As the novel unfolds, what happens in Toronto informs what happens in Regina and vice versa. Slowly it becomes clear precisely how Gladdie managed to maintain a connection to Orillia over the years, fulfilling in her own mind the original promise that she made to the girl. More intriguing are the reasons why Gladdie felt compelled to keep the promise, even when it seems rather unnecessary to do so. When reading Euphoria, the greatest pleasure comes from observing how Gault never allows her central character to stagnate. Gladdie acquires new layers from start to finish. She is one of the most memorable figures in recent Canadian fiction.
Connie Gault has written two collections of short stories and four plays for the stage. She has spent time as the fiction editor for Grain magazine, mentored emerging writers through the Saskatchewan Writers Guild, and taught many classes in creative writing. In the following interview, which took place in a coffee shop in downtown Regina, the author talks about how long the general idea for Euphoria was in development in her mind, and how her experience as a playwright influenced how she structured the novel. Gault discusses her depiction of children in the story, revealing her fascination with the way in which some individuals manage to persevere even after being horribly mistreated in their youth.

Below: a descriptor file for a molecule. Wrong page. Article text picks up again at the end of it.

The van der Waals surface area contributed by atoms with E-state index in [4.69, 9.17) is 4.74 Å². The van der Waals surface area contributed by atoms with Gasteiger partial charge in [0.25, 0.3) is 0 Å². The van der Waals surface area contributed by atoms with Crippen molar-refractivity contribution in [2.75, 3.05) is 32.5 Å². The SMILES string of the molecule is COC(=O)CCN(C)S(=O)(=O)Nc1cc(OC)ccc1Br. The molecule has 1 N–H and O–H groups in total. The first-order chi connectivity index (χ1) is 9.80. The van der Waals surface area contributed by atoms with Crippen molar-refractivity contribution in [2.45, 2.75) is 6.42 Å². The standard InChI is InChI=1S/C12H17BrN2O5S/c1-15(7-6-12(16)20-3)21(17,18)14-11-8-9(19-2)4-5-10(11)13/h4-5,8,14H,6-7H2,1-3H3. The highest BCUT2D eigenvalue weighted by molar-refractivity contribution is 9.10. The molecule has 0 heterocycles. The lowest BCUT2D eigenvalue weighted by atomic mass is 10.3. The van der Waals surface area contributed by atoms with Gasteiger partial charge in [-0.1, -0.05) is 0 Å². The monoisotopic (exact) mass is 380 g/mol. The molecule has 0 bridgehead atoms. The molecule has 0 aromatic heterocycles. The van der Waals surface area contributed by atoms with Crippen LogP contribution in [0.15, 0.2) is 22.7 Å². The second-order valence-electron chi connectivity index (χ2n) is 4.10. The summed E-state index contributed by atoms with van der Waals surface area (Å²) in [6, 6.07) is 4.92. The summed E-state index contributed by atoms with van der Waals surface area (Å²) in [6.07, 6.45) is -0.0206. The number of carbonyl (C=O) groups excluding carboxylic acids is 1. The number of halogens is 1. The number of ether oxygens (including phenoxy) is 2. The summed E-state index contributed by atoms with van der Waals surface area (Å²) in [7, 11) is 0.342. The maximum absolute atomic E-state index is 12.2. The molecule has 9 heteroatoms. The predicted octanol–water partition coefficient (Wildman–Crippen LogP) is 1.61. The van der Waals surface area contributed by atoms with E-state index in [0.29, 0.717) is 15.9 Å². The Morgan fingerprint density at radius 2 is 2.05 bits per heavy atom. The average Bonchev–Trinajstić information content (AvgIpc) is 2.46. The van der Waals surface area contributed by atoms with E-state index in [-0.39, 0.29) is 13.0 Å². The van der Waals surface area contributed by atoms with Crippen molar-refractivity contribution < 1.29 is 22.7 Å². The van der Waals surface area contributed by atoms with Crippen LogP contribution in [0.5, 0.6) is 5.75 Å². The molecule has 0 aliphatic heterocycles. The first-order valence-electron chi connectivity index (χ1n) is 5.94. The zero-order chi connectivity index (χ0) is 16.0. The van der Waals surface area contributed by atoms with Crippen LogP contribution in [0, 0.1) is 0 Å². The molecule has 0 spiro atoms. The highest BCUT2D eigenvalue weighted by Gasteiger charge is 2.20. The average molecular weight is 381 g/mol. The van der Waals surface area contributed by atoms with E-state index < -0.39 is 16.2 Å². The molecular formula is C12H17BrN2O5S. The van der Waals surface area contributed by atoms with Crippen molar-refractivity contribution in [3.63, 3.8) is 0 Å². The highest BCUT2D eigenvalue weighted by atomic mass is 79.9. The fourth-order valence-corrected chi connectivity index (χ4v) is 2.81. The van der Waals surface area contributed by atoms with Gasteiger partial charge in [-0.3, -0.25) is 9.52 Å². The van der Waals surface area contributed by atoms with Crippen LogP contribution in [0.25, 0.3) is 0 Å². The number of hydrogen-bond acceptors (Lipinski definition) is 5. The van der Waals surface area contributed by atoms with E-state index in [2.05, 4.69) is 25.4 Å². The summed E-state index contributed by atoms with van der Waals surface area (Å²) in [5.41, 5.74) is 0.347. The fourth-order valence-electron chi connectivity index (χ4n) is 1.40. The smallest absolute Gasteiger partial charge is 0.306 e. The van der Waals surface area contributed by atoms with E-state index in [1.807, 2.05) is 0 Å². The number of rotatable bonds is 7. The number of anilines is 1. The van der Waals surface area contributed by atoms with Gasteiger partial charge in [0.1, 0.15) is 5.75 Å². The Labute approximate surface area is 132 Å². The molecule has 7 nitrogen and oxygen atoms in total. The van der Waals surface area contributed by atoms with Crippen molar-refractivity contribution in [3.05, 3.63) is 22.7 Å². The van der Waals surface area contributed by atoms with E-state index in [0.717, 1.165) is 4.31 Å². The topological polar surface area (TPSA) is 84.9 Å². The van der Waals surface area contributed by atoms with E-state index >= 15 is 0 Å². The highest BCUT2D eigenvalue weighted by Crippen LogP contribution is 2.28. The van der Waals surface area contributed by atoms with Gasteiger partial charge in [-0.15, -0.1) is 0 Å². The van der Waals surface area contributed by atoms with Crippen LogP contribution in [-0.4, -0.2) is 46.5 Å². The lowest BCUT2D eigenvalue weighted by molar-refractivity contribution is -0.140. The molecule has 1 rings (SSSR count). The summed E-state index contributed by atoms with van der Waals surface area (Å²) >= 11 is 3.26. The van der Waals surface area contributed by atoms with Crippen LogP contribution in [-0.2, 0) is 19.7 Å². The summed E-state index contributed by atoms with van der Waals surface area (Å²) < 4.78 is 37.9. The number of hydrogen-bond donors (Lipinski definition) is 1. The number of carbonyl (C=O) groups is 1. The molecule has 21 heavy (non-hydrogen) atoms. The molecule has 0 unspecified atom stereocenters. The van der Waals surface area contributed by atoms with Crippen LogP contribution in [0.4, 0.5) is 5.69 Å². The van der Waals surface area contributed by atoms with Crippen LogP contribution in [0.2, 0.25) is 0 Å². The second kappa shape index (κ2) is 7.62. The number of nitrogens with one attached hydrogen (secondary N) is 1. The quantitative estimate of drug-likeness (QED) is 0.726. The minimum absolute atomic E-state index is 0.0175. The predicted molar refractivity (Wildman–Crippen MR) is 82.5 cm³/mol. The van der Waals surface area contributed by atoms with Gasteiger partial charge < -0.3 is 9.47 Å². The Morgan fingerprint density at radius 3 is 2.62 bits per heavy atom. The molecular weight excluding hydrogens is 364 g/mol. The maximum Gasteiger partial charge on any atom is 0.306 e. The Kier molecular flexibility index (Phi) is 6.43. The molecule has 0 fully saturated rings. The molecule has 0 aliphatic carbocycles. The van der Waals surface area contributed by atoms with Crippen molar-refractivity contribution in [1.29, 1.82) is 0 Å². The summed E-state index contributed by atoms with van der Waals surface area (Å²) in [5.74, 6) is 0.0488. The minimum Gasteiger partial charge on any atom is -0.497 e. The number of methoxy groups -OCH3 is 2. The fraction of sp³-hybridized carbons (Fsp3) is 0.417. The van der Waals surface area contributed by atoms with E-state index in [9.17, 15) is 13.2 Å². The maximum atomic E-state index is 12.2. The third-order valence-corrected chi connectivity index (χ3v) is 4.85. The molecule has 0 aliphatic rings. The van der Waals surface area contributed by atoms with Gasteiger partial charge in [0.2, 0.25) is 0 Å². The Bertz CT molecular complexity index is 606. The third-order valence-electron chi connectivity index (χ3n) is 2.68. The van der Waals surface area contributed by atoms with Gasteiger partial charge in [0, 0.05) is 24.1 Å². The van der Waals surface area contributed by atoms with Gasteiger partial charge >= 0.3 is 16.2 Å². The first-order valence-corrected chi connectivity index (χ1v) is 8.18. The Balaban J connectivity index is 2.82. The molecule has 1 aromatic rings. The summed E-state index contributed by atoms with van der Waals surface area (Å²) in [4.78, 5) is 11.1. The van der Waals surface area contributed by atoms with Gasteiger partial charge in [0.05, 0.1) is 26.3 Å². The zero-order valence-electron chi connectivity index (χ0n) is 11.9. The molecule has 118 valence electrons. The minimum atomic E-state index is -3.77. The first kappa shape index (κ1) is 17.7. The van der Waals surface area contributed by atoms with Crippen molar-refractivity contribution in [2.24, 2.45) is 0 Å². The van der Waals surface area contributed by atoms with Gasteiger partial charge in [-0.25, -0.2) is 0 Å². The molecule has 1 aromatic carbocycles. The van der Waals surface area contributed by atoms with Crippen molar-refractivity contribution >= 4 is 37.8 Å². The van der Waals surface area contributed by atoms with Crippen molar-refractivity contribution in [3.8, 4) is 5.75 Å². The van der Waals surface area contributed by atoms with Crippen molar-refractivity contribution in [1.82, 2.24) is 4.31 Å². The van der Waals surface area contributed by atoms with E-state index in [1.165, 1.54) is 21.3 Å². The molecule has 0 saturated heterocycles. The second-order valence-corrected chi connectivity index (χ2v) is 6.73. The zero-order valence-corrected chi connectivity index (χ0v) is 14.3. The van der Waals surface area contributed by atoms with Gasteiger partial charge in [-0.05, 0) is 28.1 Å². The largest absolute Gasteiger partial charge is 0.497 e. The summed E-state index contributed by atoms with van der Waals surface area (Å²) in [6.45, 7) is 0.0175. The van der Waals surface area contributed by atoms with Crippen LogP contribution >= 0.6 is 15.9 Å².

CI: This is your first novel. How long was it developing in your mind before you actually sat down to research and write it? CG: I think since I started thinking about it in ninety-seven, so a long time! But I'm a playwright too. I was working on a couple of plays, getting them through production, so that interrupted me. I would sneak back at the novel and pick at it a little bit, and go back and work on a play. Then eventually I just put everything else aside and settled down to the novel.